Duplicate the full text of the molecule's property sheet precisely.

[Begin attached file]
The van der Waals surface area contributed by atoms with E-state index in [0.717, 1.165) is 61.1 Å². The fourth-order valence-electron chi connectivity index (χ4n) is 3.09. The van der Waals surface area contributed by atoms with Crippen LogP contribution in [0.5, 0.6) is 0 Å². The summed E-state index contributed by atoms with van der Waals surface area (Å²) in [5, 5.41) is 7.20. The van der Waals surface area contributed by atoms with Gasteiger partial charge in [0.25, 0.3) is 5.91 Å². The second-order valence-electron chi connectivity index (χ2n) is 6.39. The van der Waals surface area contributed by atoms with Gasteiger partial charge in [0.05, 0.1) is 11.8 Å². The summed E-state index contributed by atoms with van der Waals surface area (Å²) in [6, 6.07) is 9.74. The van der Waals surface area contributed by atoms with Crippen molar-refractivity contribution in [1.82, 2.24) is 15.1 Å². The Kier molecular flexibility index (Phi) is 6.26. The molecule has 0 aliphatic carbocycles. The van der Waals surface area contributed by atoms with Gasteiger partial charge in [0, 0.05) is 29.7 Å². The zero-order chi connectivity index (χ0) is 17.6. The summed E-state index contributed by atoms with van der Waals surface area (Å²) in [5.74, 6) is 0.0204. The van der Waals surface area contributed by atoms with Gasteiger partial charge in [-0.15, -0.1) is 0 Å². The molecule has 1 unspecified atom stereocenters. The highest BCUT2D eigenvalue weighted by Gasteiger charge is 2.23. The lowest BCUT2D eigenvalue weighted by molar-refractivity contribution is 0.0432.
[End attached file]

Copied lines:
The van der Waals surface area contributed by atoms with E-state index in [0.717, 1.165) is 61.1 Å². The fourth-order valence-electron chi connectivity index (χ4n) is 3.09. The van der Waals surface area contributed by atoms with Crippen LogP contribution in [0.5, 0.6) is 0 Å². The summed E-state index contributed by atoms with van der Waals surface area (Å²) in [5, 5.41) is 7.20. The van der Waals surface area contributed by atoms with Gasteiger partial charge in [0.25, 0.3) is 5.91 Å². The second-order valence-electron chi connectivity index (χ2n) is 6.39. The van der Waals surface area contributed by atoms with Gasteiger partial charge in [0.05, 0.1) is 11.8 Å². The summed E-state index contributed by atoms with van der Waals surface area (Å²) in [6, 6.07) is 9.74. The van der Waals surface area contributed by atoms with Crippen molar-refractivity contribution in [1.82, 2.24) is 15.1 Å². The Kier molecular flexibility index (Phi) is 6.26. The molecule has 0 aliphatic carbocycles. The van der Waals surface area contributed by atoms with Gasteiger partial charge in [0, 0.05) is 29.7 Å². The zero-order chi connectivity index (χ0) is 17.6. The summed E-state index contributed by atoms with van der Waals surface area (Å²) in [5.74, 6) is 0.0204. The van der Waals surface area contributed by atoms with Gasteiger partial charge in [-0.15, -0.1) is 0 Å². The molecule has 1 unspecified atom stereocenters. The highest BCUT2D eigenvalue weighted by Gasteiger charge is 2.23. The lowest BCUT2D eigenvalue weighted by molar-refractivity contribution is 0.0432.